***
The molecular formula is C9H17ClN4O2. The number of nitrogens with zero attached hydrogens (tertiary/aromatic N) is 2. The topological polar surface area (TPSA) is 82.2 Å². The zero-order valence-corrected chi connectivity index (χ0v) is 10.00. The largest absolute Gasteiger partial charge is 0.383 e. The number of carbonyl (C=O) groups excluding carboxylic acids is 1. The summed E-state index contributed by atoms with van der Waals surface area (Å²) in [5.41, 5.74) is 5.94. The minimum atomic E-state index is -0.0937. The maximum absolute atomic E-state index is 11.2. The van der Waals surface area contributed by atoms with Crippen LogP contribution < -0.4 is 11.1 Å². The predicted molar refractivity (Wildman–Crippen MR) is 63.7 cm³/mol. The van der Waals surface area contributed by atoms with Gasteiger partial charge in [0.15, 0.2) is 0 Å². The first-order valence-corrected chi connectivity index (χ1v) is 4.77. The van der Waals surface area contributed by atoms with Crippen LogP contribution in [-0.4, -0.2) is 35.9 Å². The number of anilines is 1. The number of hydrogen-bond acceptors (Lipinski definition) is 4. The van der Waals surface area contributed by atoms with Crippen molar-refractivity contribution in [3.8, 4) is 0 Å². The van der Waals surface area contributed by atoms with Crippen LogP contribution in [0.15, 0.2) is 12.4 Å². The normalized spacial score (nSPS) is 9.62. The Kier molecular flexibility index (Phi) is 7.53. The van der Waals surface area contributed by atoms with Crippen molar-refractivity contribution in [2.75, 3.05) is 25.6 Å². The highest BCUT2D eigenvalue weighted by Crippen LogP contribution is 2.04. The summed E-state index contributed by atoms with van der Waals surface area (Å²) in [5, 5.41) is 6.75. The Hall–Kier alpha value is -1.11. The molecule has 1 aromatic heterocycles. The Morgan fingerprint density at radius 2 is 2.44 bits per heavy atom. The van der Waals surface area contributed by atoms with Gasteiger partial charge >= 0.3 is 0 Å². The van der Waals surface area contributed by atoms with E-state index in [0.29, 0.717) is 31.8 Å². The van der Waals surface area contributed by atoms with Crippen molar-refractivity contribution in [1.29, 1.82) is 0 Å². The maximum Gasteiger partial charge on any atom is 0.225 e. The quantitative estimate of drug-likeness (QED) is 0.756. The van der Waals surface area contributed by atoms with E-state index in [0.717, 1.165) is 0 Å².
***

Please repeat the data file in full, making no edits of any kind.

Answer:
The molecular formula is C9H17ClN4O2. The number of nitrogens with zero attached hydrogens (tertiary/aromatic N) is 2. The topological polar surface area (TPSA) is 82.2 Å². The zero-order valence-corrected chi connectivity index (χ0v) is 10.00. The largest absolute Gasteiger partial charge is 0.383 e. The number of carbonyl (C=O) groups excluding carboxylic acids is 1. The summed E-state index contributed by atoms with van der Waals surface area (Å²) in [5.41, 5.74) is 5.94. The minimum atomic E-state index is -0.0937. The maximum absolute atomic E-state index is 11.2. The van der Waals surface area contributed by atoms with Crippen LogP contribution < -0.4 is 11.1 Å². The predicted molar refractivity (Wildman–Crippen MR) is 63.7 cm³/mol. The van der Waals surface area contributed by atoms with Gasteiger partial charge in [0.15, 0.2) is 0 Å². The first-order valence-corrected chi connectivity index (χ1v) is 4.77. The van der Waals surface area contributed by atoms with Crippen LogP contribution in [-0.4, -0.2) is 35.9 Å². The number of anilines is 1. The number of hydrogen-bond acceptors (Lipinski definition) is 4. The van der Waals surface area contributed by atoms with Crippen molar-refractivity contribution in [3.8, 4) is 0 Å². The van der Waals surface area contributed by atoms with Crippen LogP contribution in [0.15, 0.2) is 12.4 Å². The normalized spacial score (nSPS) is 9.62. The Kier molecular flexibility index (Phi) is 7.53. The van der Waals surface area contributed by atoms with Crippen molar-refractivity contribution in [2.75, 3.05) is 25.6 Å². The highest BCUT2D eigenvalue weighted by Crippen LogP contribution is 2.04. The summed E-state index contributed by atoms with van der Waals surface area (Å²) in [5, 5.41) is 6.75. The Hall–Kier alpha value is -1.11. The molecule has 1 aromatic heterocycles. The Morgan fingerprint density at radius 2 is 2.44 bits per heavy atom. The van der Waals surface area contributed by atoms with Gasteiger partial charge >= 0.3 is 0 Å². The van der Waals surface area contributed by atoms with E-state index in [0.29, 0.717) is 31.8 Å². The van der Waals surface area contributed by atoms with Crippen molar-refractivity contribution in [1.29, 1.82) is 0 Å². The maximum Gasteiger partial charge on any atom is 0.225 e. The quantitative estimate of drug-likeness (QED) is 0.756. The van der Waals surface area contributed by atoms with E-state index in [0.717, 1.165) is 0 Å².